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Nurse-led navigation to provide early palliative care in rural areas: a pilot study Pesut, Barbara; Hooper, Brenda; Jacobsen, Marnie; Nielsen, Barbara; Falk, Miranda; O ‘Connor, Brian P Jun 5, 2017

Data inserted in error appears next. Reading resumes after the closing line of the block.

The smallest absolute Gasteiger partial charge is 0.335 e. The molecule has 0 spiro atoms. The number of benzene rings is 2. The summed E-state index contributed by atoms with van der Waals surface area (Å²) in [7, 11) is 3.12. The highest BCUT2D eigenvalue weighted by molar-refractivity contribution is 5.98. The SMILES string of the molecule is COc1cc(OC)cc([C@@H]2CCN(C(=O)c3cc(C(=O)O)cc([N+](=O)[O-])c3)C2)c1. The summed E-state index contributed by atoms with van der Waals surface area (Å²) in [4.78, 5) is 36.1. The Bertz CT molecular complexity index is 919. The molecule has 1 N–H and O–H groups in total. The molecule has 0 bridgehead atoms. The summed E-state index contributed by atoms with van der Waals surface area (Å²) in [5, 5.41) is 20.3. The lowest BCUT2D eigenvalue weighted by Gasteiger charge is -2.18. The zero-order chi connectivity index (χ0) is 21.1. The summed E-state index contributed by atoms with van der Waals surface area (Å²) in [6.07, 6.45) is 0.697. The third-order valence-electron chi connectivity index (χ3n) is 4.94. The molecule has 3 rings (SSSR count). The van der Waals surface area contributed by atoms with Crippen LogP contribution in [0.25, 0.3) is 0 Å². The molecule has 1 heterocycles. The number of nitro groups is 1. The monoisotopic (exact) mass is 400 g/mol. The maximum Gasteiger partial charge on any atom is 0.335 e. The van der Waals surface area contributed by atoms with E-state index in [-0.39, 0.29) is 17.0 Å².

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RESEARCH ARTICLE Open AccessNurse-led navigation to provide earlypalliative care in rural areas: a pilot studyBarbara Pesut1*, Brenda Hooper2, Marnie Jacobsen2, Barbara Nielsen3, Miranda Falk4 and Brian P. O ‘Connor5AbstractBackground: Few services are available to support rural older adults living at home with advancing chronic illness.The objective of this project was to pilot a nurse-led navigation service to provide early palliative support for ruralolder adults and their families living at home with advancing chronic illness.Methods: Twenty-five older adults and 11 family members living with advancing chronic illness received bi-weeklyhome visits by a nurse navigator over a 2-year period. Navigation services included symptom management,education, advance care planning, advocacy, mobilization of resources, and psychosocial support. The nursenavigator collected longitudinal data on older adult and family needs, and older adult quality of life and healthcareutilization.Results: Satisfaction with the service was high. There was no attrition over the 2-year period except through death,and few cancelled visits, indicating a high degree of acceptability of the intervention. The navigator addressedcomplex, multi-faceted needs through connecting health, social, and informal community resources. Participantswho indicated a preferred place of death were able to die in that preferred place (n = 7). Emergency room use byparticipants was minimal and largely unpreventable by the nurse navigator. Longitudinal health-related quality oflife scores for many participants were poor, lending further support to the need for more focused attention to thisupstream palliative population.Conclusions: Using a nurse navigator to facilitate early palliative care for rural older adults living with advancedchronic illness is a promising innovation for meeting the needs of this population. Further research is required toevaluate outcomes on a larger scale.Keywords: Rural health services, Chronic disease, Palliative care, Patient navigation, Nursing, Palliative approachBackgroundFinding innovative ways to care for a population agingwith complex, chronic illness is high on the healthcarepolicy agenda [1, 2]. Of particular concern is the need toclose gaps in support for those transitioning from chronicillness management to palliative care [3, 4], a time of ad-vancing chronic illness. This is an early palliative popula-tion; they are not imminently dying, but death within ayear would not come as a surprise [5]. A palliative ap-proach has been used to describe ideal care for this popu-lation [6–8]. However, little evidence exists on how torealize this ideal [9]. A palliative approach is defined aspalliative care that is adapted to non-specialist contexts,chronic disease conditions, and provided early in thepalliative trajectory with the intent to ease the transi-tion between chronic disease management and end-of-life care [10].Evidence describing the challenges facing older adultsliving at home with advanced chronic illness is compel-ling [11, 12], illustrating the urgent need for enhancedsupport. This population lives with heavy symptom bur-den [13–15] and are at risk for social isolation [16]. Theyhave high needs for support, anticipatory guidance, ad-vocacy, and assistance with decision-making [17]; how-ever, they may not yet be eligible for home-basednursing services, which in Canada are often providedlater in the palliative trajectory. Further, older adults andfamily are often unaware of the health and social ser-vices available to them in their community [18]. Indeed,* Correspondence: barb.pesut@ubc.ca1School of Nursing, University of British Columbia, Okanagan, 1147 ResearchRoad, Kelowna, BC V1V 1V7, CanadaFull list of author information is available at the end of the article© The Author(s). 2017 Open Access This article is distributed under the terms of the Creative Commons Attribution 4.0International License (http://creativecommons.org/licenses/by/4.0/), which permits unrestricted use, distribution, andreproduction in any medium, provided you give appropriate credit to the original author(s) and the source, provide a link tothe Creative Commons license, and indicate if changes were made. The Creative Commons Public Domain Dedication waiver(http://creativecommons.org/publicdomain/zero/1.0/) applies to the data made available in this article, unless otherwise stated.Pesut et al. BMC Palliative Care  (2017) 16:37 DOI 10.1186/s12904-017-0211-2because of a lack of suitable supports, this time on thepalliative trajectory may be more problematic than theactively dying phase [19].Rurality adds a layer of complexity to this already chal-lenging picture. Rural healthcare services are limited [20]and inaccessible, in part, because of personnel shortages[21]. As a result, rural persons living with a palliative diag-nosis undergo more transitions in care than their urbancounterparts [22]. However, rural communities also haveunique capacity to provide high quality care [23]. The in-herent accountability that arises from caring for those forwhom personal and professional relationships co-exist,and the commitment of local palliative champions, sup-port good care [24]. As such, the solutions to rural health-care service limitations often lie in building this inherentrural community capacity. This in turn supports the idealof aging and dying in place for rural individuals.In keeping with this community-capacity building ap-proach, the aim of this study was to pilot a nurse-led,rural early palliative service. Individuals living with ad-vanced chronic illness received in-home visits by a nursewho performed a supportive navigation role. A previouspublication provided data on community-capacity build-ing strategies in preparation for the service and earlyfeasibility findings [25]. This publication provides sum-mative evaluation findings.MethodsThis was a single-centre, 2-year (2013–2014) observa-tional study. Specifically, we sought to answer threequestions: Is the service feasible, and if so, what is theoptimal visit schedule, navigator to client ratio, and spe-cific nature of the services provided? What is the accept-ability of the service for all stakeholders? What arepreliminary outcomes of the intervention on older adultquality of life, family needs, and healthcare utilization?Evaluation data was collected using mixed method ap-proaches. After ethical approval by the university andhealth authority, older adults living with advancedchronic illness and a family member, if applicable, wererecruited to participate. All participants provided writ-ten, informed consent. Older adults were visited in thehome by the nurse navigator who provided symptommanagement, education, advance care planning, advo-cacy, mobilization of resources, and psychosocial sup-port. The role resembled that of a nurse navigatordescribed in the literature [26–28]. However, the naviga-tion intervention entailed more intensive contact than istypically provided by either navigators or case managersand focused beyond formal healthcare services to in-clude community social care and informal networks.The nurse navigator was supported by a nurse practi-tioner and general practitioner with palliative expertise;monthly meetings were held to discuss participants’progress. The nurse practitioner provided coverage whenthe nurse navigator was not available (e.g., holidays, illness).Participants were provided with an on-call line, available24/7, for assistance between visits. To ensure good commu-nication with the primary care physician and other health-care providers, participants signed an information sharingconsent. Primary care physicians received regular faxesabout relevant clinical issues. Telephone consultation wasused for more pressing clinical issues. Older adults wereprovided with an in-home journal that detailed relevant is-sues to share with their other care providers.Setting and participantsThe study was conducted across two rural communitieswith populations of under 10,000, located 30 min apartby car. Healthcare services included a shared hospitaland limited home care services, but no specialized pallia-tive services or hospice beds. In the Canadian context,specialized services mean the availability of a multi-disciplinary palliative team and dedicated palliative beds.Further, in rural areas limited home care services are typ-ically reserved for those patients who require specificnursing tasks (e.g., wound management). The nurse navi-gator had a graduate degree in counseling, extensive clin-ical experience in home-based palliative care, and hadlived and worked in the rural community for most of hercareer. Participants were 25 older adults living with ad-vanced chronic illness (see Table 1) who were recruitedthrough public advertising (n = 10) and healthcare pro-viders (n = 15). Recruitment was ongoing to keep enroll-ment at capacity after attrition due to death. Eligibilitycriteria were adults, aged 55 or older, living with oneor more chronic illnesses that could reasonably leadto death within the next year [5]. Exclusion criteriaincluded dementia because this population within thisrural community was likely to be institutionalized inTable 1 Demographic information for study participantsSex Female: n = 11Male: n = 14Age on enrollment Range: 57–93Mean (SD): 74.12 (10.27)Living arrangements At home: n = 6At home with family: n = 17In supportive living: n = 2Time on study (in days) Alive at study conclusion: n = 14Range: 54–664Mean (SD): 421.07 (193.68)Deceased: n = 11Range: 30–628Mean (SD): 246.45 (213.53)Participant primary diagnosis Cancer: n = 13Heart Failure: n = 4COPD: n = 1Neurodegenerative: n = 1Other: n = 6Pesut et al. BMC Palliative Care  (2017) 16:37 Page 2 of 10their final year of life. In addition to the 25 recruited,25 were screened but did not participate. Fifteen declinedparticipation after receiving further information. Ten weredeemed ineligible; reasons included too close to death andalready had services in the home (n = 5); dementia (n = 2);and condition not life-limiting (n = 3). Eleven family mem-bers were recruited, 8 partners and 3 adult children.Data collection and analysisAt each scheduled visit the nurse navigator recorded dataon visit characteristics (e.g., length, type, persons present),needs and services provided, participant quality of life(QOL) using the McGill QOL Questionnaire (MQOL)[29, 30], family needs using the Caregiver Support NeedsSurvey (CSNS) [31, 32], and healthcare utilization sincethe previous visit. The MQOL is a 17-item instrumentmeasuring both overall and health-related quality of lifeusing physical, psychosocial and existential subscales. TheCSNS asks participants to rate 25 common caregiver taskson two dimensions, importance of the need, and the de-gree to which it is being met. Administration schedulesvaried as participants completed questionnaires only whenthey felt well enough to do so. Visit characteristics wererecorded using a structured reporting form that requiredthe navigator to fill in needs identified and care providedunder six domains. Healthcare utilization was recorded onthe research report using a tick-box of available services.Quantitative was managed using SPSS Software IBM.Data regarding acceptability and satisfaction were col-lected from older adults who remained alive at studyconclusion, family members, and other stakeholders(e.g., advisory group, physicians, health region decisionmakers) using semi-structured interviews. Interviews wereconducted by the principal investigator or trained researchassistant either in person or by telephone. An interviewguide was used to gather data on experiences with the ser-vice. Interviews were audio-taped, transcribed verbatim,and analyzed using NVIVOQSR software. A thematicanalysis [33] was constructed based upon the researchquestions of experiences of the service, services provided,satisfaction with services, and advice for improvements.ResultsFeasibility, acceptability and outcomes are reportedthrough the services provided, longitudinal MQOL andCSNS scores, healthcare utilization, and qualitativeevaluation interviews.Services providedParticipants were visited weekly during the first 9 monthsof the study and then biweekly for the remainder of thestudy. This change was implemented to increase servicecapacity. Visit schedules were flexible to accommodateparticipant needs. Table 2 provides an overview of thevisits conducted over the 2-year period. This flexible ap-proach resulted in only 28 (0.05%) cancelled visits overthe study period. Half of these were cancelled by 2 partici-pants who were experiencing heavy symptom burden.There was no study attrition, except through death; oneparticipant declined visits for 6 months and then resumedparticipation. Mean visit duration of scheduled, in-personvisits, even for long-term participants, remained stable atapproximately 1 h. This time was necessary to address thecomplex challenges participants were experiencing, whilerespecting the hospitality central to rural relationships(e.g., the requisite cup of tea). Unscheduled visits occurredwhen either the nurse navigator, participant, or familymember identified a need that required attention beyondthe regularly scheduled visit. These unscheduled visitsrepresented 20% of the total visits, of which 38% were ini-tiated by study participants. The on-call line was used 47times over the 2-year period by a participant or familymember; participants indicated that their needs were wellmet through the regular visits.Data revealed the multi-faceted problems (e.g., familyconflict, financial challenges, troubling symptoms, mo-bility issues) with which these participants were coping.The nurse navigator addressed these challenges incre-mentally over subsequent visits. Part of her role includedbridging the gaps between health and social care. For ex-ample, one older adult had a persistent environmentalproblem, which was impacting his health, that requiredseveral months of negotiation by the navigator with agen-cies and contractors. Table 3 provides examples of typicalinterventions performed by the nurse navigator. Primaryinterventions were teaching about symptom managementand psychosocial support for the emotional challengescharacteristic of living with advanced illness. Assistingolder adults to comprehend healthcare information andmake decisions about care was also central to the role.Participant QOL and family needs scoresLongitudinal collection of older adult QOL and familyneeds served two purposes: to describe outcomes andtheir trajectories over time and to act as a patient-reported outcome measure to guide clinical care. Figure 1illustrates longitudinal scores of health-related QOL(scores calculated from five sub-domains) for participants.Overlaying lines provide norm-referenced scores derivedfrom another study [34] that describe a “good day” (meansof 7.9) and a “bad day” (means of 5.3). Trajectoriesreflected a stable pattern for most participants. Four par-ticipant graphs illustrate declining scores over the studyperiod; two illustrate mildly improved scores.Obtaining high quality data on the Caregiver SupportNeeds Survey was challenging. Over subsequent admin-istrations, 14.7% of total data was missing, renderingmany of the questionnaires unusable for analysis. NinePesut et al. BMC Palliative Care  (2017) 16:37 Page 3 of 10of 11 family members provided valid data on admission tothe study. Top four unmet needs were related to informa-tion support: receiving information on ways of comfortingthe patient (n = 5); receiving information on patient’s psy-chological needs (n = 4); receiving information on symp-toms (n = 3); and receiving information on activities andexercises for the patient (n = 3). Seven family membersproduced usable questionnaires whereby data could becompared over two time points, the first administrationand the last administration (Table 4). Families of patientswho died prior to study conclusion reported increasingunmet needs in information, tangible support andemotional support. Families of patients who were alive atstudy conclusion, reported better information and tangiblesupport scores at the second measurement interval.Experiences of using the MQOL and CSNS were col-lected in the evaluation interviews. Use of the MQOLwas well received once participants became comfortablewith the personal nature of the questions. Participantssuggested that the questionnaire facilitated open conver-sations and enabled them to reflect on their lives in away they might not otherwise have done. Others sug-gested that some of the questions were not relevant andindicated that it should be done less frequently.Table 2 Visit characteristicsTotal contacts N = 631aIn person: n = 553, By telephone: n = 78Length of visit by nature and person present. Visit method and persons present Length, in minutesMean (SD)In person with participant only: n = 326 57 (23)In person with participant dyads only: n = 77 85 (37)Telephone with participant only: n = 37 10 (3)In person with family caregiver only: n = 7 49 (27)Telephone with family caregiver only: n = 26 9 (3)In person with both participant and family caregiver: n = 137 67 (21)Telephone with both participant and family caregiver: n = 6 10 (0)In person with other family (non-registrant): n = 6 18 (9)Telephone with other family (non-registrant): n = 9 13 (4)Scheduled versus Unscheduled Scheduled: n = 508Unscheduled: n = 123 of which 76 (62%) initiated by navigatorUse of 24/7 call line By participant: n = 19, 4 resulted in home visitBy family/friend: n = 28, 8 resulted in home visitPhone call from other family/friend: n = 8, 2 resulted in home visitaThis number excludes bereavement visits with familyTable 3 Examples of nurse navigator interventionsDomain of supporta Examples of interventionsDisease management Teaching about disease treatment, trajectories, medication and side effect management. Coaching regardingcommunicating with healthcare providers and healthcare utilization. Accessing disease management resourcesin the community, at tertiary treatment centres, and online. Discussing decisions regarding treatment choices.Spiritual Conversations about fear of dying, spiritual guidance, negative religious coping, afterlife, suffering, involvementin church. Referrals to community chaplain. Life reminiscing and dignity therapy.Physical Teaching and assistance with managing common symptoms such as fatigue, pain, mobility limitations, skin irritation,shortness of breath, and bowel and bladder problems. Referrals to healthcare services. Falls prevention strategies.Practical Obtaining equipment from Red Cross Loan Cupboard. Mobilizing assistance for transportation, meals, housekeeping,and assistance with ADLs.Psychological Support for concerns such as anxiety, depression, stress, and grief. Practical interventions to attenuate psychologicalconcerns (e.g., stress management strategies and art therapy). Referrals to family physician or mental health services.EOL Advance care planning including funeral arrangements, planning regarding place of death, representation agreements,palliative benefits, wills. Dignity therapy. Teaching on what to expect at end of life. Support during last days at home.Social Negotiating family challenges. Facilitating connections to supportive networks. Strategies to cope with social isolation.Providing resources when commuting outside of rural area for care.Loss and Grief Supporting through anticipatory grief and into the bereavement period. Practical strategies to cope with multiple losses.Attended funerals.aDomains were developed based upon A Model to Guide Hospice Care by the Canadian Hospice Palliative Care AssociationPesut et al. BMC Palliative Care  (2017) 16:37 Page 4 of 10Challenges getting quality data on the CSNS were ex-plained in the evaluation interviews. Family membersindicated confusion about whether they were filling itout correctly. For example, if they felt a need wasbetter addressed by someone other than the nursenavigator (e.g., spiritual needs), they were not certainhow to answer. One participant was reluctant to answerthe questions because they “forced her into things shedid not want to say.”Place of death and healthcare utilizationAll participants who indicated a preferred place of death(7/11) were able to die in that preferred place, 5 at homeand 2 in institutional settings. Emergency room usagefor participants was minimal (see Table 5). Of the 11 de-cedents, 4 recorded no use of the emergency room, and3 recorded one use. Importantly, only 6 of the 64 totalemergency room admissions could have been preventedby the nurse navigator if she had been contacted (e.g.,Fig. 1 Quality of Life Scores (x) for Older Adult Participants over Days on Service (y). Three participants did not complete MQOL scores. A = Aliveat study conclusion D = Deceased at study conclusion. Green line indicates a score that would be consider a “good day” and red line indicates ascore that would be considered a “bad day” [34]Pesut et al. BMC Palliative Care  (2017) 16:37 Page 5 of 10skin tears and constipation). Those participants whodied while on the service reported more physician visitsand hospitalizations than those who remained alive atstudy conclusion. Over the study period, these partici-pants were involved with 23 different physician special-ities and a total of 33 different healthcare related groups(e.g., physicians, physician specialties, allied healthpersonnel, and volunteers). An important role of thenurse navigator was to promote continuity for these par-ticipants and to assist them to make sense of the infor-mation that came from these many providers.Patient, family and stakeholder satisfactionEvaluation interviews were conducted with 9 olderadults who completed the study and 7 family members.Participants were highly satisfied. They described howthe nurse navigator provided support that enabled themto cope with the loss and anxiety that attends chronic ill-ness while navigating a healthcare system fraught withchallenges. Participants valued the person-centred ap-proach: adequate time to discuss their concerns, flexiblevisits in the home, practical action to assist (e.g., pickingup equipment), contact with a single credible individual,and an immediate response to a request for assistance.They contrasted this with system-oriented care where theywere required to fit into structured, hurried, and over-whelming environments. The personality of the nursenavigator, who was described as personal rather than clin-ical, was an important factor in the success. Participantsdescribed feeling uplifted after the visit – “like a breath offresh air.”Participants gave a number of reasons for why they feltthey needed a service of this nature including: social andphysical isolation; poor access to information; need foremotional support; family conflict; desire to die in theirpreferred place (either home or institution); and difficul-ties negotiating physician relationships, particularly whenmultiple physicians were involved across urban and ruralcontexts. Benefits of the service included assistance withpreparing for what was to come; negotiating family andhealthcare system conflict; providing information and as-sistance with decision-making; normalizing experiences;providing hope; attenuating the burden on family andfriends; identifying and obtaining available resources; andhaving a continuing presence of emotional support. Par-ticipants described two challenges with the service. Attimes they were reluctant to ask for assistance becausethey did not want to be a “burden”, but participants attrib-uted this to their own way of being rather than any per-ceptions related to the nurse navigator. Further, in thelatter stages of illness they experienced a loss of privacy asa result of the number of individuals visiting in the home.Evaluation interviews were conducted with the pro-gram advisory group (n = 6), clinical team (n = 3) and acommunity physician who had referred participants tothe service. Respondents were unanimous in the beliefthat the service filled an important role for this under-served population, citing similar benefits to those men-tioned by participants such as education, advocacy,instrumental assistance, support with decision-making,and the person-centred approach. They suggested thatthe success of the service was largely related to the cred-ibility of the nurse navigator who was known and trustedTable 4 Family need scores over two time pointsInformation supportneeds (max 172)Mean (SD)Tangible supportneeds (max 112)Mean (SD)Emotional supportneeds (max 112)Mean (SD)T1, All 59.29 (22.52) 23.57 (13.34) 26.75 (6.02)T2, All 58.14 (23.49) 22.29 (16.30) 27.86 (10.84)T1, Deceased 54.00 (35.37) 10.67 (1.15) 25.67 (9.50)T2, Deceased 77.67 (15.95) 19.67 (13.50) 26.33 (12.01)T1, Alive at study conclusion 63.25 (11.48) 33.25 (7.97) 27.56 (3.20)T2, Alive at study conclusion 43.50 (16.34) 24.25 (19.94) 29.00 (11.60)Comparative rural samplefrom another study [46]55.8 (25.4) 28.3 (18.3) 26.9 (12.9)Higher scores indicate more unmet needs. The maximum values represent worst possible scoresTime 1 (T1) and Time 2 (T2) are first and last usable scores. The length of time between T1 and T2 varied between participantsTable 5 Healthcare utilization over study periodEmergency roomvisitsTotal visits: n = 64 (37 visits accounted for by 3participants)Participants that used emergency room: n = 14Mean number of visits across participants: n = 2.67Mode of visits across participants: n = 0Range of visits across participants: n = 0–21Physician visits perperson per 30 daysCombined (n = 24): mean 1.81Deceased (n = 11): mean 2.53Alive at study conclusion (n = 13): mean 1.20Hospital length ofstay in days perperson per 30 daysCombined (n = 24): mean 1.20Deceased (n = 11): mean 2.08Decedents final 30 days (n = 11): mean 5.2Alive at study conclusion (n = 13): mean 0.45Data is reported on 24 of 25 participants. One participant had unreliablehealthcare utilization dataPesut et al. BMC Palliative Care  (2017) 16:37 Page 6 of 10in the community. In light of the multiple benefits, theyrecommended that the service be promoted broadlywithin the community and connections made to othercommunity-based services for older adults. A critique ofthe program was its lack of visibility within the largercommunity. The nurse navigator engaged in strategies topromote visibility, but once the pilot reached capacity, itwas difficult for her to continue this work while con-ducting clinical visits. Keeping physicians informedabout the service was challenging. Physicians receivedfaxes every 3 months about the progress of their patients;however, at least two physicians could not remember hav-ing seen any reports. The need for innovative ways tocommunicate more strategically with physicians was animportant finding.The lack of formal integration with healthcare serviceswas perceived as the most problematic aspect of this ser-vice. Health authority representatives who served on theAdvisory Committee were supportive of this person-centred approach for older adults, but were concernedabout the cost of the intervention and its potential over-lap with other healthcare services once participants wereactively dying and more in-home services were available.Overlap did not occur to any substantial degree in thisproject. With her longstanding work history in the com-munity, the nurse navigator was careful to respectboundaries between her role and that of the communitynurses. This was not difficult to do in this context, be-cause community nursing typically became involvedwhen specific tasks, such as wound care or pain manage-ment, were required. These tasks were not a substantivepart of the navigator’s role. However, it is likely that thenavigator’s surveillance and advocacy role enabled cli-ents to gain early and increased access to communitycare nursing and other relevant services. Overall, theservice was viewed as the “ideal” of care, but sustainabil-ity was a concern.DiscussionThe aim of this study was to pilot a nurse-led navigationservice to provide early palliative support for rural olderadults and family members living at home with advan-cing chronic illness. Research questions for this pilotwere aimed at evaluating feasibility, acceptability, andpreliminary outcomes. The service was feasible, accept-able, and effective in meeting the needs of this popula-tion. Preliminary outcomes indicated that healthcareutilization was minimal and appropriate, client satisfac-tion was high, the use of the MQOL was feasible andyielded stable client scores over time. The use of theCSNS was challenging for caregivers of this early pallia-tive population.Once recruited, older adults remained on the servicefor prolonged periods of time with no study attrition.Only 28 of the 553 in-person visits were cancelled overthe 2-year period. All participants who expressed a pre-ferred place of death were able to die in that preferredplace. Emergency room usage for this group of partici-pants was minimal, appropriate (i.e., conditions couldnot have been managed at home), and lower thanCanadian averages. A recent study examining the rela-tionship of home care nursing and emergency depart-ment usage in Ontario, Canada indicated that 85% ofdecedents had an emergency department visit in the last6 months of life [35]. Four of the 11 participants whodied while on our study had no emergency room usage,and a further three participants who died used it onlyonce. These findings are important because Canadian re-search comparing healthcare utilization between ruraland urban populations indicates that rural costs aregreater for emergency room usage [36, 37].Qualitative evaluation data indicated that older adultsand family members were highly satisfied with the ser-vice, citing specific benefits such as provision of infor-mation, psychosocial support, practical assistance, andassistance with decision-making. They particularly val-ued the person-centred nature of the service wherebysomeone whom they knew and trusted came into theirhome to assist at their discretion and on their schedule.The need for a service of this nature was supported byparticipants ‘longitudinal QOL scores. Similar to the find-ings of other studies with this population [12, 13, 15, 38],the burden of chronic illness had a significant effect onQOL. Many participants reported longitudinal health-related QOL scores that would match the descriptor of a“bad day,” and the most prevalent troubling symptomswere identical to those reported in other literature: pain,fatigue, sleep disturbance and gastrointestinal difficulties[34]. This early palliative population is coping with similarchallenges to those who are actively dying, but withoutthe important home supports that are available in ruralareas for those closer to death. Our findings further attestto the urgent need to close the gaps in care for this popu-lation. In future studies it would be important to adapt theservice to the needs of those living with dementia.However, the question arises of why the longitudinalQOL scores did not reflect the improvements in quality oflife that participants reported in the interviews. Failure toachieve increased QOL scores as a result of home-basedpalliative services have been reported elsewhere in the lit-erature [39]. Perhaps stabilization of scores was in itself apositive outcome in this population who are experiencingdeclining health. The increasing unmet need scores re-ported by the families of patients who died also suggest alevel of complexity for the families of those who are ex-periencing declining health. However, it is also possiblethat the service provided an intervention that may not bereflected on a multi-dimensional QOL instrument. ThisPesut et al. BMC Palliative Care  (2017) 16:37 Page 7 of 10explanation is supported by the interview data. Partici-pants reflected on how the presence of the nurse navigatorprovided support amidst challenges, which qualitativelychanged their perception of the challenges, but not thechallenges themselves. They still struggled with chronicillness – the healthcare system was still complex andchallenging. Using the quality of life instrument as apatient-reported outcome measure was important becauseit provided a structured means through which adultscould communicate their challenges. However, not allparticipants agreed that it was useful. In future it will beimportant to select evaluation measures that are sensitiveto how participants experienced this intervention.The many different types of healthcare providers in-volved with this sample of individuals over this 2-yearperiod support the importance of having a navigatorwho can enable older adults to understand options andnegotiate best-fit care. Her interventions crossed do-mains of care (e.g., physical to spiritual) and helped tobridge the silos of health and social care in the commu-nity. With broad knowledge of the resources available inthe community, and of the existing social connections, shewas able to mobilize support in an integrated way. An ap-proach that uses caring connections to facilitate access tocommunity supports has strong evidentiary support[17, 18] and the individualized nature of the interventionillustrates best practices for this population [9, 40],particularly as it pertains to end-of life communication[41]. The nurse navigator ‘s long history of working as anurse within this community, and participant’s relationalcontinuity with one nurse, were important factors inimplementation.In summary, evaluation of the service was positive anddata collected illustrate the potential of a navigator tobetter meet the needs of this growing population. Fur-ther research is required to address issues of sustainabil-ity and potential applicability of the role for urbancontexts. Sustainability issues are related to better inte-gration with formal healthcare services and to the costof the service. In a previous publication, we describedhow this service was planned as part of a community-based intervention that was guided by key stakeholdersfrom municipal government, healthcare leaders, and pa-tients and families, with the intent that the service wouldbe sustained and well integrated into the community[25]. This goal was not realized, perhaps in part, becausethere was significant turnover in leaders in the health-care region during this time, and it was difficult toproduce a cost/benefit analysis within a single pilot site.However, sustainability of the project was achievedthrough additional research funding in which we piloted anavigation model that was developed around volunteer/healthcare provider partnerships [42]. Clients who finishedthe study described in this paper had the option of re-enrolling on the new service. In the new service they re-ceived visits every 2 weeks by a volunteer, who receivedadditional training in navigation, and visits every 3 monthsby the nurse navigator. The nurse navigator role changedfrom providing direct care to providing oversight andmentorship to volunteers. Whether implemented inde-pendently, or partnered with volunteers, a nurse-led navi-gation service can meet the unique needs of ruralcommunities by enhancing support and access in the faceof limited healthcare resources.Although formal integration was not achieved in thisstudy, it would not be difficult to do so. As this is anearly palliative population, the most logical connection isto the primary care system. At this early stage, manyadults are not yet being seen by home nursing services.Therefore, family physicians, particularly those who workwithin integrated care networks that include nurses,would be the most appropriate connection for integration.This would support physicians’ capacities to provide betterhome-based care and facilitate an early palliative approachto care without the requirement of a formal palliative des-ignation and its attending stigma [43].The cost of the service may also be a significant sustain-ability issue for constrained healthcare budgets. Basedupon a biweekly visit schedule, a nurse navigator can sup-port between 25 and 30 clients. In future, we recommendflexible visit schedules of 1–4 weeks, depending upon cli-ent acuity, and nurse navigator caseloads of 40 clients.This would extend the capacity of the service beyond whatwas obtainable in this pilot. Further, in light of the limiteduse of the 24/7 call line during this pilot, we recommendfinding more cost effective ways of providing this out ofhours service. Preliminary findings from this pilot suggestthat a nurse navigator may reduce other healthcareutilization costs; however, this needs to be tested morerigorously in future research. It is feasible that a nursenavigator, through advanced care planning and activemanagement at home, can reduce emergency room usage,hospital admissions, and primary care physician visits.Similarly, an important role for the nurse navigator ishelping clients to identify available benefits and cost-effective alternatives to care, therefore, cost savings to cli-ents and families should be considered as well.When considering scaling up and adapting this serviceto other contexts, there are important factors to con-sider. Implementation in rural contexts should follow asimilar community-based approach, which draws uponexisting palliative champions who are well known in thecommunity, to maximize the potential for sustainabilityand effectiveness [44, 45]. Although this service was de-signed to meet the unique needs of rural communities,the nurse navigator role could be adapted to urban con-texts. The relatively resource-rich nature of urban com-munities may mean that the navigator focuses more onPesut et al. BMC Palliative Care  (2017) 16:37 Page 8 of 10integrating services than on solving the challenges oflimited services. Further, when the navigator is not aperson known within the community, older adults maybe less willing to have someone come into their home.This would require careful consideration of how to bestrecruit older adults onto the service.ConclusionUsing a nurse navigator to facilitate a palliative ap-proach to care for rural older adults living with advancedchronic illness is a promising innovation for meeting theneeds of this population. The person-centred approach,whereby complex problems were addressed in an indi-vidualized and incremental manner, is typical of bestpractices for this population. The service provided con-tinuity for patients and families who were seeing mul-tiple healthcare providers and resulted in a high degreeof satisfaction from participants. Further research needsto be done to determine how to integrate the model intocurrently existing services to enhance sustainability andto evaluate outcomes on a broader scale.AbbreviationsMQOL: McGill Quality of life questionnaire; QOL: Quality of lifeAcknowledgementsThe authors would like to thank the Advisory Committee and Drs J. Bottorff,C. Robinson and R. Sawatzky for their intellectual contributions to this projectand to the research participants who shared their journeys.FundingFunding for this study was provided by the Peter Wall Institute for AdvancedStudies at the University of British Columbia [PW-11-020] and the VancouverFoundation [UNR-12-0950].Pesut is supported by a Canada Research Chair. Funding sources had no role instudy design, data collection and analysis, or writing the manuscript.Availability of data and materialsData that supports the writing of this manuscript, and the findings of this researchstudy, are not publicly available due to concerns of risking the confidentiality andanonymity of research participants.Authors‘ contributionsBP conducted the research and wrote the manuscript. BH, MJ, BN assistedwith service implementation, provided feedback on the manuscript draft. MFand BO collected and analyzed research data, provided feedback on themanuscript draft. All authors read and approved the final manuscript.Competing interestsBH, MJ, BN, and MF received financial remuneration from grant funds for servicesrendered in the conduct of the project. The authors declare that there are noother competing interests.Consent for publicationNot applicable.Ethics approval and consent to participateEthical approval was granted by the University of British Columbia OkanaganBehavioural Research Ethics Board and the Interior Health Research Ethics Board(reference: H12–00786). All participants provided written informed consent toparticipate in the research study.Publisher’s NoteSpringer Nature remains neutral with regard to jurisdictional claims in publishedmaps and institutional affiliations.Author details1School of Nursing, University of British Columbia, Okanagan, 1147 ResearchRoad, Kelowna, BC V1V 1V7, Canada. 2Greater Trail Hospice Society, 1500Columbia Ave, Suite 7, Rossland, BC V1R 1J9, Canada. 3Quesnel Primary CareClinic, Quesnel, BC, Canada. 4School of Nursing, University of BritishColumbia, Okanagan, 1147 Research Road, Kelowna, BC V1V 1V7, Canada.5Department of Psychology, University of British Columbia, Okanagan, 1147Research Road, Kelowna, BC V1V 1V7, Canada.Received: 7 February 2017 Accepted: 23 May 2017References1. Albrecht H, Comartin J, Valeriote F, Block K, Scarpaleggia F. 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